Tips for creating a consistent writing style
When you’ve got multiple contributors to a document, it can be tricky bringing together different writing styles into one coherent piece.
If you want just one style, which of your authors wins? And how do you explain your edits to the others who have ‘lost’? It’s their hard work that you’re altering. And people who take their writing seriously, and have taken time out from the day job to create these words, may well take your editing personally.
Here are some ideas to help you speak with one voice – diplomatically! Consistency is the key.
Us and them
You’ll often find that some contributors talk about ‘the business’ and ‘customer’ in the third person. Others will speak directly to the reader as ‘you’. Yet others will play the empathy card and talk about the challenges ‘we’ face. Some mix it all up. Deciding on a single style for the whole document does wonders for continuity, and isn’t a difficult change to make. I would always recommend speaking directly to the reader.
Eliding and gliding
You can achieve a much more conversational tone if you use the apostrophe well. For example, you can use ‘who’s’ and ‘let’s’ rather than ‘who is’ or ‘let us’. Interestingly, at least one of my clients eschews this approach at all times, even when talking to a native English-speaking audience. That’s surprisingly difficult to do without sounding stilted. The apostrophe approach is more relaxed and lets the conversation flow more easily, but neither is wrong.
US or UK
The differences between US and UK English are becoming smaller, but they’re still there. Which vocabulary do you want to use? And what about spelling? Is it a pavement or a sidewalk? A program of events or a programme? Do you –ise or –ize?
There are a surprising number of decisions to be made around bullet points:
- Dashes, dots or something else?
- Indented or flush to the left?
- Initial cap on every point and a full stop at the end? Or lower case throughout and no points at the end of each line?
- Complete sentences or single words/phrases (but preferably not a mix of both as that’s difficult to follow)
Also known as subheadings, cross headings can add significantly to the coherence and flow of a document. Decide on their weight and create a scheme for the whole document. Do the same with any captions. Wondering what your choices are? There’s font, size, use of capitals, bold/italic and more. I’d advise the avoidance of underlining though. It’s generally overkill.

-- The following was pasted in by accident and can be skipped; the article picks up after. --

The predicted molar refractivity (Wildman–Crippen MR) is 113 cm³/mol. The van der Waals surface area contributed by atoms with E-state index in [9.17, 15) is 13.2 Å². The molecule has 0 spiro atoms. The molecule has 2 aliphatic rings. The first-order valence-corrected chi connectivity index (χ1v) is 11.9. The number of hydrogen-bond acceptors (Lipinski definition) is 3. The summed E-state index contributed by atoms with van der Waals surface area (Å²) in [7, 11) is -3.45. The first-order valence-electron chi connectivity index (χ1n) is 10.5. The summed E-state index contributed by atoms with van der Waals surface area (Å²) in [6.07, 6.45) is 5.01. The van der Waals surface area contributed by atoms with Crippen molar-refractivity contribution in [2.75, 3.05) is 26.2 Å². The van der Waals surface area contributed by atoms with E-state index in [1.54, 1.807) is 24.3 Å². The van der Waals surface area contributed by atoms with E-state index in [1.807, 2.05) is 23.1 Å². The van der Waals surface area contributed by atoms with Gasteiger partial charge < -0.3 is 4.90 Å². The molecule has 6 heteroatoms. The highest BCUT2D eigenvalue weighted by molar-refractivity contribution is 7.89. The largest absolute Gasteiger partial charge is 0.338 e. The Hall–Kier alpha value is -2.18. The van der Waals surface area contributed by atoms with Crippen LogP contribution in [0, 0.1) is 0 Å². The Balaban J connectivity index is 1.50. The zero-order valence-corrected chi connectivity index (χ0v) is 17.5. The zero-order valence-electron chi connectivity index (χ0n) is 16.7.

Why ask a professional?
And here’s the sales pitch.
These tips are just a few of the ways that a seasoned editor can encourage a piece of marketing collateral or a more in-depth piece to speak with one voice, even when there are multiple authors.
Experience as a journal editor and proofreader as well as a copywriter has given me the opportunity to create a long list of techniques that work.
- Checking for correct and consistent use of language and grammar
- Considering how sentences and paragraphs are constructed and offering suggestions around how they can become easier to read throughout the document
- Making suggestions about the structure of the entire document to ensure you take your reader on the journey to your call to action.
Because they’re suggestions, and created with tracking within Word, it’s always up to you as the client to appreciate or decline the suggestions.
There is another good reason to ask an experienced professional. As with many business endeavours, it can be easier to persuade colleagues about change if the argument is set out by an external consultant.
And with the help of that consultant, you could even create guidelines for all your authors in the future that will bring consistency to your documents from the beginning.